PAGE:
Tuesday, March 4, 2014


The Roman Tragedies. Directed by Ivo van Hove. Toneelgroep Amsterdam. Adelaide Festival Theatre. Adelaide Festival 2014.


Cymbals clang and the bass drums beat out their mighty sounds to herald the war between the Corioles and the Volscians at the opening of Toneelgroep’s phenomenal staging of William Shakespeare’s Roman Tragedies, Coriolanus, Julius Caesar and Antony and Cleopatra.

This extraordinary and monumental 6 hour production leaves an indelible impression as it scales the heights to present a production of overwhelming imaginative power, sheer theatrical brilliance and contemporary insight into Shakespeare’s searing exposure of the strengths and frailties of human nature. Ben Jonson’s tribute to Shakespeare that he is a playwright for all ages may well be applied to Ivo van Hove’s production that Toneelgroep’s interpretation of the Roman Tragedies. This is a production firmly rooted in our time with resonance for all time all time.

Van Hove pays homage to the theories and practices of Bertolt Brecht. It is paradoxical that he should employ such alienation devices as contemporary costuming, banner headlines forecasting the deaths of principal characters, recorded songs, announcements of set changes and historical information flashed upon the screens. The company strips away all artifice, while paradoxically riveting our attention on the superb performances of the cast. In spite of the many devices used to tell the story from live performance upon the vast Festival Theatre stage to TV screens spread throughout the furniture upon the stage where the audience are invited to sit, and in spite of the bars and serveries and make-up tables set along the outer perimeters of the stage, we cannot escape the intimacy and intense conflict of Shakespeare’s historical figures. Some audience who have wandered onto the stage during a set change and taken their seats amongst the actors or those who have remained in the general seating throughout the auditorium are equally enveloped by the drama and engrossed in the action. It is inescapable. It is immediate.
 
It may be confusing for those accustomed to conventional relationships between audience and performer, but then there are sufficient opportunities for audiences to be informed. Surtitles assist a clearer understanding of a text and interpretation of the spoken Dutch, at times entirely true to the Shakespearian blank verse, and at times slightly contemporized to enhance clarity and understanding. At every turn there is a monitor relaying the live action and the subtitles on the small screens. I watched a young man and woman, riveted to the screen as if in the lazy comfort of their loungeroom. Perhaps they left the theatre at midnight, not buoyed up by the immense power of the plays and the performances, but by the entertainment of engrossing stories and the comfort of an experience familiar to them and not mystical in its experience.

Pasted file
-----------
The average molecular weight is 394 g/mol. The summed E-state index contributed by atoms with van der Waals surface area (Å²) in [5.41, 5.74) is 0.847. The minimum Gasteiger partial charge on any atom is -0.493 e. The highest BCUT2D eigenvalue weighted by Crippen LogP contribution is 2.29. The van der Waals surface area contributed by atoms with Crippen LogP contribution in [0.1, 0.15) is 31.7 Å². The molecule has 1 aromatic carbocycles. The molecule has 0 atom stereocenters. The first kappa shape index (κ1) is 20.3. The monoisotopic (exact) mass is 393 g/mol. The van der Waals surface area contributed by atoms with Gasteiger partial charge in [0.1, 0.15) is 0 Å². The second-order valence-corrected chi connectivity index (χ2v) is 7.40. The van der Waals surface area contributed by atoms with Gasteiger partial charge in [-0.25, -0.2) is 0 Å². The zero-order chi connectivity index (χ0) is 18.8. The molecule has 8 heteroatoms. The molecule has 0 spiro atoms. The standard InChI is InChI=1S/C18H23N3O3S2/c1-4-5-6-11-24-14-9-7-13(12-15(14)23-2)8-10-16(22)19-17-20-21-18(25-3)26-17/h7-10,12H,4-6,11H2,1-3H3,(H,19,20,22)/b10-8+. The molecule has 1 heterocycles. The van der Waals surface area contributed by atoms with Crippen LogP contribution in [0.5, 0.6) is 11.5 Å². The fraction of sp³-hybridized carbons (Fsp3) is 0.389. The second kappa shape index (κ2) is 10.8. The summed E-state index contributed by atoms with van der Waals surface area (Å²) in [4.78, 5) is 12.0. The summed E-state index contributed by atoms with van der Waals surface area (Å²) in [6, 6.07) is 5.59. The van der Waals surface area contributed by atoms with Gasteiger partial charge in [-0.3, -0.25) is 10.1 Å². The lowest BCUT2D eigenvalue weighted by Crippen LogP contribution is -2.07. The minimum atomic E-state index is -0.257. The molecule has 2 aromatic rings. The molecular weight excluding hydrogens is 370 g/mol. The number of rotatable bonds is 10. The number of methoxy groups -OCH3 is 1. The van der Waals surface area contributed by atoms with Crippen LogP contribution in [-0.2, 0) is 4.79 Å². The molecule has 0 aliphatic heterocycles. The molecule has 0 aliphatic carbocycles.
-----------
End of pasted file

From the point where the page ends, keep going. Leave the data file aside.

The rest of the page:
One is left with an enduring awareness of the contemporary relevance of a world before the birth of Christ that bore a striking resemblance to our own time and circumstance. Coriolanus’s banishment may be an extreme solution to the ranglings of a senatorial inquiry into the Australian Wheat Board scandal or the ejection from the house during the highly theatrical and impassioned Question Time, but its parallel could not be ignored in this epic representation of political and personal conflict. At the rear of the stage another monitor screens news footage from current conflicts, footage of Kennedy’s personal and political life and subsequent assassination. Alexander Downer strides amongst an assembly of notable politicians, proud and confident in his position. Those who pause to view will also be compelled to contemplate.

We are such stuff as fickle fortune makes us. We are human beings. We love, we fight, we falter and we fall. We are proud Coriolanus, noble Brutus, loyal Marc Antony and the vulnerable and neurotic Cleopatra. We are the Volscansi or the Corioles. We are the protectors and the attackers. We are all destined to live and to die and our little lives are rounded by a sleep. What Toneelgroep’s remarkable interpretation and performance of the Roman Tragedies does is reveal the full spectrum of our own humanity. Shakespeare is their wise and venerable mentor, van Hove is his inspirational acolyte and the company van Hove’s magnificent messengers of an unforgettable and outstanding theatrical tour de force.

There are few theatrical explosions that illuminate our lives with epiphany and reveal to us our nature through the history of our race. Shakespeare provides the means, but it is Toneelgroep’s genius that reveals his fundamental truths through their work.

If ever the opportunity should arise on stage ,on film, online or in print, be sure to visit the work of this amazing theatrical company. I only wonder now whether I shall ever be able to watch another production of Shakespeare’s Roman plays without this experience at Adelaide Festival 2014 forever engraved upon my mind and in my heart.

Reviewed by Peter Wilkins   

 

 

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